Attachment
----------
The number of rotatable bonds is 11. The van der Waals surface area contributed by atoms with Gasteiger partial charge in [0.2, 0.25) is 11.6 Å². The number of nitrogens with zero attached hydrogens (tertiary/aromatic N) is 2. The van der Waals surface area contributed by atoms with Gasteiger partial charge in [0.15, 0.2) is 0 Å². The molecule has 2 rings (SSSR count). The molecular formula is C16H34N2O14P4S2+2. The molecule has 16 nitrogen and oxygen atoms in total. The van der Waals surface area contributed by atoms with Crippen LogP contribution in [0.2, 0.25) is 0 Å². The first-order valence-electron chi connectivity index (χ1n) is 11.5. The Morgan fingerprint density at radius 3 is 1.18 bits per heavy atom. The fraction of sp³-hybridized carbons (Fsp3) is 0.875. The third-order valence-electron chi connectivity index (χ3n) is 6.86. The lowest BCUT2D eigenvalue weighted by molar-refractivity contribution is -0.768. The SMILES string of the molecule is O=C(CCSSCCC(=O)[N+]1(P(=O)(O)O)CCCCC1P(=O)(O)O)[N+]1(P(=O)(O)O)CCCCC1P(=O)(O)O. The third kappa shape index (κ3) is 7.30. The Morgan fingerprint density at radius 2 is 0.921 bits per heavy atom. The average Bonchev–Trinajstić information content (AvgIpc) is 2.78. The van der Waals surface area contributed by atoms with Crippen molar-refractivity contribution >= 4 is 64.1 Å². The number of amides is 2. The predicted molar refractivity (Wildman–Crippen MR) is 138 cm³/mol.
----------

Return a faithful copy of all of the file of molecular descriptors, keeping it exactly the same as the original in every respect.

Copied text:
The number of rotatable bonds is 11. The van der Waals surface area contributed by atoms with Gasteiger partial charge in [0.2, 0.25) is 11.6 Å². The number of nitrogens with zero attached hydrogens (tertiary/aromatic N) is 2. The van der Waals surface area contributed by atoms with Gasteiger partial charge in [0.15, 0.2) is 0 Å². The molecule has 2 rings (SSSR count). The molecular formula is C16H34N2O14P4S2+2. The molecule has 16 nitrogen and oxygen atoms in total. The van der Waals surface area contributed by atoms with Crippen LogP contribution in [0.2, 0.25) is 0 Å². The first-order valence-electron chi connectivity index (χ1n) is 11.5. The Morgan fingerprint density at radius 3 is 1.18 bits per heavy atom. The fraction of sp³-hybridized carbons (Fsp3) is 0.875. The third-order valence-electron chi connectivity index (χ3n) is 6.86. The lowest BCUT2D eigenvalue weighted by molar-refractivity contribution is -0.768. The SMILES string of the molecule is O=C(CCSSCCC(=O)[N+]1(P(=O)(O)O)CCCCC1P(=O)(O)O)[N+]1(P(=O)(O)O)CCCCC1P(=O)(O)O. The third kappa shape index (κ3) is 7.30. The Morgan fingerprint density at radius 2 is 0.921 bits per heavy atom. The average Bonchev–Trinajstić information content (AvgIpc) is 2.78. The van der Waals surface area contributed by atoms with Crippen molar-refractivity contribution >= 4 is 64.1 Å². The number of amides is 2. The predicted molar refractivity (Wildman–Crippen MR) is 138 cm³/mol.